VARNEY: The alignment is working, but it's expensive. The department draws federal, state and county funding and still there aren't enough programs and therapists to meet the need. What's more, many of these kids are uninsured and have no way to pay for their medication and therapy.
All of this comes as California's lawmakers are slashing budgets. Mitchell says if a proposed tax extension isn't approved, Los Angeles County alone will lose $100 million in juvenile justice funding.
Mr. MITCHELL: And a lot of the community-based services that we've worked so hard for in the last five or six years will go away because we'll be doing the minimum supervision.
VARNEY: Despite the shortcomings, I spoke with many experts who say the changes going on in Los Angeles, and in many California counties, are significant.
Pamela Robertson works for Starview Community Services, a non-profit mental health provider. She says county leaders have made it clear that mental health is a priority.
Ms. PAMELA ROBERTSON (Starview Community Services): The word is going out into the ranks of probation officers that this is a good thing: Utilize these services. And they're starting to respond very well to that, sending more and more referrals in.
VARNEY: There are other changes too. Some of those probation officers are now trained therapists. A special phone line connects kids to treatment, and there's intensive outpatient care for 1,200 particularly troubled teens.
The most concentrated effort though is with kids in jails. There are now four times the number of mental health staff in county jails, and special areas for those on suicide watch. But even there, the quality of care remains a big question mark.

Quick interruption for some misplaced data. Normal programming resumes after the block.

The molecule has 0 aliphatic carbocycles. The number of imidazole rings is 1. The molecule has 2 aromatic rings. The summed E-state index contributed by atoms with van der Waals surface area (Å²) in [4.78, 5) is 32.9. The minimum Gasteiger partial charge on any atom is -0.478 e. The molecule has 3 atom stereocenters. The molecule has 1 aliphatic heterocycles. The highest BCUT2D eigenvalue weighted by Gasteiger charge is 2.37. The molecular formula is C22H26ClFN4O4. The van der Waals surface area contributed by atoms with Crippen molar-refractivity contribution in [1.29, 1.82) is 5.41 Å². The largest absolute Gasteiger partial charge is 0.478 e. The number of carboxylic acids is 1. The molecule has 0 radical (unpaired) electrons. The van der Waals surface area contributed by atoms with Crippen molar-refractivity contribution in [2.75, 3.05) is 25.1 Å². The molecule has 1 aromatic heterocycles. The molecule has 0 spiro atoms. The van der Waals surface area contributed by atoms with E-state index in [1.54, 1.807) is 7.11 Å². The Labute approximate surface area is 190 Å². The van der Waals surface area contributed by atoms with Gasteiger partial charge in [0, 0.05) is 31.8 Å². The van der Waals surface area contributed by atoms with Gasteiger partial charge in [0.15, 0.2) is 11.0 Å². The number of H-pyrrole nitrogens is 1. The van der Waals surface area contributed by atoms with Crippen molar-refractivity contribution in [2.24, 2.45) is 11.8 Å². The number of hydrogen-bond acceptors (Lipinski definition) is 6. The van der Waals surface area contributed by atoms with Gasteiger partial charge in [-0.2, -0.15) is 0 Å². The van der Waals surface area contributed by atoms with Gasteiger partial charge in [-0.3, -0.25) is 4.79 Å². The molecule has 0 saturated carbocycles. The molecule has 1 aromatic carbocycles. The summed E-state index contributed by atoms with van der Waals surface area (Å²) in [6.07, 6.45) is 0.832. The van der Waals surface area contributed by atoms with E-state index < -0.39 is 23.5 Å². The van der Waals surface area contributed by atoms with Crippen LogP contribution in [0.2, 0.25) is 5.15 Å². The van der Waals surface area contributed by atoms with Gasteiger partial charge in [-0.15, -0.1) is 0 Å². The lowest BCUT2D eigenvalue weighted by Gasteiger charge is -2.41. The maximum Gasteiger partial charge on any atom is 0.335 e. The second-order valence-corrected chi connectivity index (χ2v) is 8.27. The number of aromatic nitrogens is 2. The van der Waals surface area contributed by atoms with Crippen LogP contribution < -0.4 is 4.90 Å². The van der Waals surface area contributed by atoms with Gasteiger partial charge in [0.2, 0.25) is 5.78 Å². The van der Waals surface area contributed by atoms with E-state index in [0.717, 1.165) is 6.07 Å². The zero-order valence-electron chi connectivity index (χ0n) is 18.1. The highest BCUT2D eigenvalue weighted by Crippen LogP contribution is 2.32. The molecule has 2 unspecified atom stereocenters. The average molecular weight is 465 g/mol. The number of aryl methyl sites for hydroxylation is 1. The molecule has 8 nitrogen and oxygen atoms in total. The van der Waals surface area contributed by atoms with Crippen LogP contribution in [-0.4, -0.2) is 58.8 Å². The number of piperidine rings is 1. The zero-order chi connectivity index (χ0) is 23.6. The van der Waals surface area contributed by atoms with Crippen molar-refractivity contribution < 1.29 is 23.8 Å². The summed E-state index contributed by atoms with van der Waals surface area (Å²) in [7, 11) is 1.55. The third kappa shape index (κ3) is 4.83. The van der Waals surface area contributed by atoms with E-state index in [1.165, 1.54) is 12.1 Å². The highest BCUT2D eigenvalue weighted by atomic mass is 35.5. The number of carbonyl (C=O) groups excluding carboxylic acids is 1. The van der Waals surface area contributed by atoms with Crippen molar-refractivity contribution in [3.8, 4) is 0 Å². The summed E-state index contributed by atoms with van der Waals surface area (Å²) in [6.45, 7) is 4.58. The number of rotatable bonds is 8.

Francheska Lamb spent many dark nights on suicide watch. At 21, she has a fresh and freckled face, and a cute 18-month old son, Aiden. But for all that seeming promise, Francheska has spent half her life in L.A.'s juvenile justice system.
Ms. FRANCHESKA LAMB: They wanted to put me on all kinds of medicine because I couldn't sleep and I was all drugged up. I was cutting on myself real bad, because it came to me that nobody wants me and that's just how it is.
VARNEY: Francheska was first taken from her mom at age four and turned over to her grandmother. By 11, she was doing crystal meth in the school bathroom and ended up in L.A. juvie hall. When a special facility opened for incarcerated teens with serious mental health problems, a result of the big changes taking place in Los Angeles, Francheska went there. She got some help, she says, but not enough.
Ms. LAMB: The only thing that they would do for me was lock me up in a room with a camera. They would try to talk to me but they weren't talking to me with respect. Like, they'll just yell at me, like, why are you doing this?
VARNEY: Los Angeles County says it's doing all it can for those in its care and mental health experts add, recovery is a tough road. It can take years of therapy and medication for troubled youth to right themselves. For Francesca, something along the line seems to have worked. She's out of jail now, she stopped doing drugs and self-mutilating, and she's earning her high school diploma. It's a rare and delicate moment in her life, the closest thing she's experienced to calm, a perilous and uneasy calm.
For NPR News, I'm Sarah Varney.
NPR transcripts are created on a rush deadline by a contractor for NPR, and accuracy and availability may vary. This text may not be in its final form and may be updated or revised in the future. Please be aware that the authoritative record of NPR's programming is the audio.